As those who have sweated it out over Dream Theater tab books know, there’s much to be learned from John Petrucci and co that you can apply to your own music. Phrasing techniques, interesting chords, odd time signatures, intricate multi-octave riffs – there’s plenty in there to help you find your way.
LickLibrary takes this approach and presents in an easy-to-digest way that puts the focus on playing rather than reading.In Jam With Dream Theater, Andy James takes us through many classic Dream Theater songs – “Pull Me Under,” “Under A Glass Moon,” “Fatal Tragedy,” “Erotomania,” “As I Am,” “Constant Motion” and “Wither” – in a way that’s very much reminiscent of sitting across from a guitar teacher. James breaks each riff and lick down into snack-size pieces and repeats them several times in several tempos, which really lets you get into John Petrucci’s head. Stripped of the do-it-yourself nature of tab books, this method gets you playing sooner, and allows you to instantly see finger patterns and fretboard positions.
James is an extremely capable player who doesn’t seem to break a sweat when hitting those tricky riffs and solos. His phrasing and tone are great and he really seems to understand pacing: if you lead the student too quickly, they’ll feel overwhelmed. If you go too slowly, they’ll become restless. As a teacher this is tricky stuff to master one-on-one, and James really gets it, and puts it across in a video format.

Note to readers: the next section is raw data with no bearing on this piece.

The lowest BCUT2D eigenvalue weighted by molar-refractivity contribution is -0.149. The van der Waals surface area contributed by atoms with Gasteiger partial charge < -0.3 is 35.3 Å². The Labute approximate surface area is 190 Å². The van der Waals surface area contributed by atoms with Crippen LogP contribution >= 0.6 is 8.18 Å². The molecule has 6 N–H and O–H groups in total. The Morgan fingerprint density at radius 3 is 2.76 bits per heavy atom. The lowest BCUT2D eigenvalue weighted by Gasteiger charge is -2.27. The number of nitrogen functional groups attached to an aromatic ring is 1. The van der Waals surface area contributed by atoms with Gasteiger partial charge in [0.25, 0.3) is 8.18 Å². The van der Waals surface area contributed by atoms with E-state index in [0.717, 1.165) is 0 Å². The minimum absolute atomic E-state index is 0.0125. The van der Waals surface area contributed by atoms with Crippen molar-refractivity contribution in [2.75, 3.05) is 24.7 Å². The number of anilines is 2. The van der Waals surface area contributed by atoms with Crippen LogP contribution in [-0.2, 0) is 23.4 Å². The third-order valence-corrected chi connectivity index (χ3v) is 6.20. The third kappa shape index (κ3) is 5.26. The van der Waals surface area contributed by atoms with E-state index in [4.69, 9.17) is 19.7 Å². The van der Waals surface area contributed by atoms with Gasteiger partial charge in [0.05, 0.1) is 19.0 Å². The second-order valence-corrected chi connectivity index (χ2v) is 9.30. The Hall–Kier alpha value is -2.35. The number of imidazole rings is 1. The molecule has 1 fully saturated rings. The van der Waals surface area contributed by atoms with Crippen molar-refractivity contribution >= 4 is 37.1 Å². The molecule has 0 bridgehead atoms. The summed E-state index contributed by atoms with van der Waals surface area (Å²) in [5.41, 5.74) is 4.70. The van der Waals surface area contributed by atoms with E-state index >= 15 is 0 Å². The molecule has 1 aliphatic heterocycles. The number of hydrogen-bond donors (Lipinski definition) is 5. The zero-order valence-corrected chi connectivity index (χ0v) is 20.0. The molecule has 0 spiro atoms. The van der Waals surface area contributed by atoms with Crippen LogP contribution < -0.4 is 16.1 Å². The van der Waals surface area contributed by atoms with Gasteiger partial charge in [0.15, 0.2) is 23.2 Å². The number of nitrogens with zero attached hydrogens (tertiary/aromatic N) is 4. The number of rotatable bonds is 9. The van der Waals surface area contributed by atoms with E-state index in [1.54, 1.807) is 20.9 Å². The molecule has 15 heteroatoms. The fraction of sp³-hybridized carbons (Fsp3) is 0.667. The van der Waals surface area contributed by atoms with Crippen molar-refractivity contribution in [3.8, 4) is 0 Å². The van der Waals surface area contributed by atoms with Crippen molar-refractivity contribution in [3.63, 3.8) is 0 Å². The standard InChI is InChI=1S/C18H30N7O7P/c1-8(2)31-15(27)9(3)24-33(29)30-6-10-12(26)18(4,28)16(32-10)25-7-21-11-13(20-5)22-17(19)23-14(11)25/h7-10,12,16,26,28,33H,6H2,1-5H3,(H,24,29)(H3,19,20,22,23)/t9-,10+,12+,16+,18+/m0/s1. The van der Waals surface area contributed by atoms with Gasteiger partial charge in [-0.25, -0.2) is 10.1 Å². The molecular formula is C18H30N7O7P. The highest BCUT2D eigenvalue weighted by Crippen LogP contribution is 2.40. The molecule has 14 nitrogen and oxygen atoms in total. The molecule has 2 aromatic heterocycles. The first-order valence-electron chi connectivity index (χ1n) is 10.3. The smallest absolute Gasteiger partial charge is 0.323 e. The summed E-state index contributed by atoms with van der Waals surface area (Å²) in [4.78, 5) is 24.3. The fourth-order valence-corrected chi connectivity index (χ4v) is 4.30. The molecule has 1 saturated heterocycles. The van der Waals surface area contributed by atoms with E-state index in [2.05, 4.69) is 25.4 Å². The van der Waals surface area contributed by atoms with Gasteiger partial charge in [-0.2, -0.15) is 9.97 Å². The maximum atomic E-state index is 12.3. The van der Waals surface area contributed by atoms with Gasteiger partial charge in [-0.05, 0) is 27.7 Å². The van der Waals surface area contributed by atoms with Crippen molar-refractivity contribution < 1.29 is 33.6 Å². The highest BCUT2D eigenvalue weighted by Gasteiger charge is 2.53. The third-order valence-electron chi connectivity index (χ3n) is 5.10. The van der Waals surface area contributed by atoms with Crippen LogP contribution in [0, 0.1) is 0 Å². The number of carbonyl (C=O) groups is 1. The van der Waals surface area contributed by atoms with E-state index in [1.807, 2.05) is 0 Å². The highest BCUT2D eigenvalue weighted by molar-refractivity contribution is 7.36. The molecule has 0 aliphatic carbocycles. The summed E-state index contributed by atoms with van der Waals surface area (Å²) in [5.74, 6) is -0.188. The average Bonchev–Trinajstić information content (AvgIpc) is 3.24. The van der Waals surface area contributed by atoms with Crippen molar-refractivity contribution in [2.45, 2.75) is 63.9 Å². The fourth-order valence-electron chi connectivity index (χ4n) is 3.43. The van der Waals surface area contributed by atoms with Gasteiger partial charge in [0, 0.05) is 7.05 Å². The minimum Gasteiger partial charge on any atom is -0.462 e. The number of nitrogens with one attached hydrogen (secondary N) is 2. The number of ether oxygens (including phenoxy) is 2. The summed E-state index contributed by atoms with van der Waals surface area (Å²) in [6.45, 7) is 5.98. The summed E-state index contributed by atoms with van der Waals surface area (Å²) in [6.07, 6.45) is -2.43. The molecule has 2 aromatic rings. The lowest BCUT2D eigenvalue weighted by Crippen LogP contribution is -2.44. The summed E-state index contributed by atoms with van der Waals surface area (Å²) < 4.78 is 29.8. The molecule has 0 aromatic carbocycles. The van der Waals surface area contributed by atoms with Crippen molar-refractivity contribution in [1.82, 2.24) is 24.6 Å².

Of course, any set called Jam With Dream Theater had better offer more than just instruction: you need those tracks to riff out with. So this 2 DVD + 1 CD set gives you those backing tracks, and it’s a blast to play along and pretend for a moment that you’re in Dream Theater. That first distorted rhythm riff in “Pull Me Under,” the fast solo at the end of “Erotomania,” the odd-time riff of “Constant Motion,” the stop-start riffage of “Fatal Tragedy” – there are so many cool DT moments covered here.
I recommend this DVD not only as an essential purchase for Dream Theater fans but also as a great reference for rock and metal guitarists in general, regardless of their affinity for Dream Theater. There’s so much to learn within these discs, and James does a killer job of putting it across.